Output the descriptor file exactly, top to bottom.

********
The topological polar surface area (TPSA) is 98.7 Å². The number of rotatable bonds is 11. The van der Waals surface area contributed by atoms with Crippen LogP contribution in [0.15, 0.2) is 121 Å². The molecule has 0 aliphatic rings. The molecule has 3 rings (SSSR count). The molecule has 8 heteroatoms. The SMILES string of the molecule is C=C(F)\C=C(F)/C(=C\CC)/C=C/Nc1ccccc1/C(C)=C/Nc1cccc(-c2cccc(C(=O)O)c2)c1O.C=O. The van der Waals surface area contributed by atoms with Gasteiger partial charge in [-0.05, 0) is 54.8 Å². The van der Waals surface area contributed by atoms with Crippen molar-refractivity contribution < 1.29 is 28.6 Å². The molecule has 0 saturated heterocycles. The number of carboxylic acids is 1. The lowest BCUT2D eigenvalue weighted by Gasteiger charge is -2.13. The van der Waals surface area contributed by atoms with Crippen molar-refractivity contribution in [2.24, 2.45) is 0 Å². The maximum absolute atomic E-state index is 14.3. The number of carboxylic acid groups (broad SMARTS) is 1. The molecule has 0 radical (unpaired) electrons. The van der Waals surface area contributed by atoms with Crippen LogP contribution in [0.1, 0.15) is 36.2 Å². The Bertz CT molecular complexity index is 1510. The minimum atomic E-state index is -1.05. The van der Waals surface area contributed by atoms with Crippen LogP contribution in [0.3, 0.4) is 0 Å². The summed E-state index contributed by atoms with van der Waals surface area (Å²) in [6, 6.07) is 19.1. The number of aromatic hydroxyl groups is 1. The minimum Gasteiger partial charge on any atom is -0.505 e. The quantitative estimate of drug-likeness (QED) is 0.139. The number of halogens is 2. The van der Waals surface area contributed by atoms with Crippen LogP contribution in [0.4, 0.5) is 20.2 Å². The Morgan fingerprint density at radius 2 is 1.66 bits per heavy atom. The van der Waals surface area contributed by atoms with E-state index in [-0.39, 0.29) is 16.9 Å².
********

The topological polar surface area (TPSA) is 98.7 Å². The number of rotatable bonds is 11. The van der Waals surface area contributed by atoms with Crippen LogP contribution in [0.15, 0.2) is 121 Å². The molecule has 0 aliphatic rings. The molecule has 3 rings (SSSR count). The molecule has 8 heteroatoms. The SMILES string of the molecule is C=C(F)\C=C(F)/C(=C\CC)/C=C/Nc1ccccc1/C(C)=C/Nc1cccc(-c2cccc(C(=O)O)c2)c1O.C=O. The van der Waals surface area contributed by atoms with Gasteiger partial charge in [-0.05, 0) is 54.8 Å². The van der Waals surface area contributed by atoms with Crippen molar-refractivity contribution < 1.29 is 28.6 Å². The molecule has 0 saturated heterocycles. The number of carboxylic acids is 1. The lowest BCUT2D eigenvalue weighted by Gasteiger charge is -2.13. The van der Waals surface area contributed by atoms with Crippen molar-refractivity contribution in [2.24, 2.45) is 0 Å². The maximum absolute atomic E-state index is 14.3. The number of carboxylic acid groups (broad SMARTS) is 1. The molecule has 0 radical (unpaired) electrons. The van der Waals surface area contributed by atoms with Crippen LogP contribution in [0.1, 0.15) is 36.2 Å². The Bertz CT molecular complexity index is 1510. The minimum atomic E-state index is -1.05. The van der Waals surface area contributed by atoms with Crippen LogP contribution in [0.3, 0.4) is 0 Å². The summed E-state index contributed by atoms with van der Waals surface area (Å²) in [6, 6.07) is 19.1. The number of aromatic hydroxyl groups is 1. The minimum Gasteiger partial charge on any atom is -0.505 e. The quantitative estimate of drug-likeness (QED) is 0.139. The number of halogens is 2. The van der Waals surface area contributed by atoms with Crippen LogP contribution in [0.4, 0.5) is 20.2 Å². The Morgan fingerprint density at radius 2 is 1.66 bits per heavy atom. The van der Waals surface area contributed by atoms with E-state index in [-0.39, 0.29) is 16.9 Å².